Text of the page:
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Does frame geometry play a role in aortic regurgitation after Medtronic CoreValve implantation?

1. Department of Cardiology, Erasmus Medical Center, Rotterdam, The Netherlands; 2. Department of Cardiology, Royal Perth Hospital Campus, School of Medicine and Pharmacology, University of Western Australia, Perth, Australia; 3. Siemens Healthcare GmbH, Forchheim, Germany

Aims: Aortic regurgitation (AR) after Medtronic CoreValve System (MCS) implantation may be explained by patient-, operator- and procedure-related factors. We sought to explore if frame geometry, as a result of a specific device-host interaction, contributes to AR.

Methods and results: Using rotational angiography with dedicated motion compensation, we assessed valve frame geometry in 84 patients who underwent TAVI with the MCS. Aortic regurgitation was assessed by angiography (n=84, Sellers) and echocardiography at discharge (n=72, VARC-2). Twenty-two patients (26%) had AR grade ≥2 using contrast angiography, and 17 (24%) by echocardiography. Balloon predilatation and sizing and depth of implantation did not differ between the two groups. Despite more frequent balloon post-dilatation in patients with AR (40.9 vs. 9.7%, p=0.001), the frame was more elliptical at its nadir relative to the patient’s annulus (6±13 vs. –1±11%, p=0.046) and occurred in a larger proportion of patients (61.9 vs. 26.8%, p=0.004). Although the Agatston score and the eccentricity of the MCS frame relative to the annulus were independent determinants of AR (odds ratio: 1.635 [1.151-2.324], p=0.006, and 4.204 [1.237-14.290], p=0.021), there was a weak association between the Agatston score and the adjusted eccentricity (Spearman’s rank correlation coefficient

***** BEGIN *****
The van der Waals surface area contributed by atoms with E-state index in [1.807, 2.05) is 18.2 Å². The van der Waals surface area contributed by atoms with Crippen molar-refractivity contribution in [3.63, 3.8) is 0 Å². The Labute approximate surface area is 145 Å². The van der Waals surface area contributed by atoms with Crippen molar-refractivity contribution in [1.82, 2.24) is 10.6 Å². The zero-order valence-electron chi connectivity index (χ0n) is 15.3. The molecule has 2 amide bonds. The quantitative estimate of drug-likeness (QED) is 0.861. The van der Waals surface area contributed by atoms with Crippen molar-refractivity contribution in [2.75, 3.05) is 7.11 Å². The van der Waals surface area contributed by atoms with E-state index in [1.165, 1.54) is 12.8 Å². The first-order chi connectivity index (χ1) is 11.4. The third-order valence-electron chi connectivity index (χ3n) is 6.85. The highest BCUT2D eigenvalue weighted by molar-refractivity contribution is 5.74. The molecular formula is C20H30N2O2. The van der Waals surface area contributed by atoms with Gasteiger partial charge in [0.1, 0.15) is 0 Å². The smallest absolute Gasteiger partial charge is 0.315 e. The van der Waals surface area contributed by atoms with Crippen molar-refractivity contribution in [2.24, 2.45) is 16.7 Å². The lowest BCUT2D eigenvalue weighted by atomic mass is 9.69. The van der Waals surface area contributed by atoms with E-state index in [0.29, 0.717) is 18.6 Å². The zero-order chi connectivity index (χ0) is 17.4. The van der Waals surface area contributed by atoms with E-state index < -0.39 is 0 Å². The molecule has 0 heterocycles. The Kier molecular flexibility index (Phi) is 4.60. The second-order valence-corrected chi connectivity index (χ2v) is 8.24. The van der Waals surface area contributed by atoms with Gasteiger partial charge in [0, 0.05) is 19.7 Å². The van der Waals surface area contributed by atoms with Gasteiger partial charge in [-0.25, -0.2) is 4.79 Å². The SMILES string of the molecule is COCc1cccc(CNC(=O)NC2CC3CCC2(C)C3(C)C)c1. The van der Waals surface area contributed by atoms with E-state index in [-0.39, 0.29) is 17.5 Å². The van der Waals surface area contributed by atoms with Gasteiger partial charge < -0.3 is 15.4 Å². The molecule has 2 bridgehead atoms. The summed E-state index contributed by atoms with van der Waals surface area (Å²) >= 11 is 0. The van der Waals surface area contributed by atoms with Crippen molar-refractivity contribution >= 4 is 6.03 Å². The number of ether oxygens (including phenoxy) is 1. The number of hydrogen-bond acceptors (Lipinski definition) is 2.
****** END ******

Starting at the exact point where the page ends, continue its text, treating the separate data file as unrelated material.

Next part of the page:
=–0.24, p=0.046).

Conclusions: These findings indicate that AR can be explained by a specific device-host interaction which can only partially be explained by the calcium load of the aortic root.

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